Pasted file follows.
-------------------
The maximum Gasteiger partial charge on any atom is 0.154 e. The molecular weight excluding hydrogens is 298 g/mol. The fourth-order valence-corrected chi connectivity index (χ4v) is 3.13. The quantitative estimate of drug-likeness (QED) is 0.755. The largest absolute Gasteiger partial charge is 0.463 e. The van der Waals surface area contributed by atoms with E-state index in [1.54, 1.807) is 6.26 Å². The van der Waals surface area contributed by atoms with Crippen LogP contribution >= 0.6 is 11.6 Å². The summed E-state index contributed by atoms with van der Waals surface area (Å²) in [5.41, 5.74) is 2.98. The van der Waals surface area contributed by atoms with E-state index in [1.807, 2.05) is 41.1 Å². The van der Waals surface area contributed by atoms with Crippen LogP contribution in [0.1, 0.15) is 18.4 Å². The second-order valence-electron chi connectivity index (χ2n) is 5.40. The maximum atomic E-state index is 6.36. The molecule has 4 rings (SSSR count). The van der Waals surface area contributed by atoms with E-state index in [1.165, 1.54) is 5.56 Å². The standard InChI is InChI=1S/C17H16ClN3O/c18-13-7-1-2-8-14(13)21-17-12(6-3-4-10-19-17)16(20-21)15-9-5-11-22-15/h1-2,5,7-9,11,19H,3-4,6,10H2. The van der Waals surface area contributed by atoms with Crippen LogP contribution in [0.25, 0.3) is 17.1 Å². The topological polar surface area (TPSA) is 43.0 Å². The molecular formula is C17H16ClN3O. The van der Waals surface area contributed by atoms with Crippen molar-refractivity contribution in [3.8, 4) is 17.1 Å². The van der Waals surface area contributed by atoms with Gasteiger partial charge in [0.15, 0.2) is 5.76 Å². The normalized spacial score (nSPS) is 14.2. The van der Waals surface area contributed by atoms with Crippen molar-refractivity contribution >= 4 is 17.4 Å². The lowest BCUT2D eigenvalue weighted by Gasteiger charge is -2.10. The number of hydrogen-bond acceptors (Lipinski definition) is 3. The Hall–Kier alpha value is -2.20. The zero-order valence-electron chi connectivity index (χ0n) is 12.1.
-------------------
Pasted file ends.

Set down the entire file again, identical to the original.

The maximum Gasteiger partial charge on any atom is 0.154 e. The molecular weight excluding hydrogens is 298 g/mol. The fourth-order valence-corrected chi connectivity index (χ4v) is 3.13. The quantitative estimate of drug-likeness (QED) is 0.755. The largest absolute Gasteiger partial charge is 0.463 e. The van der Waals surface area contributed by atoms with E-state index in [1.54, 1.807) is 6.26 Å². The van der Waals surface area contributed by atoms with Crippen LogP contribution >= 0.6 is 11.6 Å². The summed E-state index contributed by atoms with van der Waals surface area (Å²) in [5.41, 5.74) is 2.98. The van der Waals surface area contributed by atoms with E-state index in [1.807, 2.05) is 41.1 Å². The van der Waals surface area contributed by atoms with Crippen LogP contribution in [0.1, 0.15) is 18.4 Å². The second-order valence-electron chi connectivity index (χ2n) is 5.40. The maximum atomic E-state index is 6.36. The molecule has 4 rings (SSSR count). The van der Waals surface area contributed by atoms with E-state index in [1.165, 1.54) is 5.56 Å². The standard InChI is InChI=1S/C17H16ClN3O/c18-13-7-1-2-8-14(13)21-17-12(6-3-4-10-19-17)16(20-21)15-9-5-11-22-15/h1-2,5,7-9,11,19H,3-4,6,10H2. The van der Waals surface area contributed by atoms with Crippen LogP contribution in [0.25, 0.3) is 17.1 Å². The topological polar surface area (TPSA) is 43.0 Å². The molecular formula is C17H16ClN3O. The van der Waals surface area contributed by atoms with Crippen molar-refractivity contribution in [3.8, 4) is 17.1 Å². The van der Waals surface area contributed by atoms with Gasteiger partial charge in [0.15, 0.2) is 5.76 Å². The normalized spacial score (nSPS) is 14.2. The van der Waals surface area contributed by atoms with Crippen molar-refractivity contribution >= 4 is 17.4 Å². The lowest BCUT2D eigenvalue weighted by Gasteiger charge is -2.10. The number of hydrogen-bond acceptors (Lipinski definition) is 3. The Hall–Kier alpha value is -2.20. The zero-order valence-electron chi connectivity index (χ0n) is 12.1.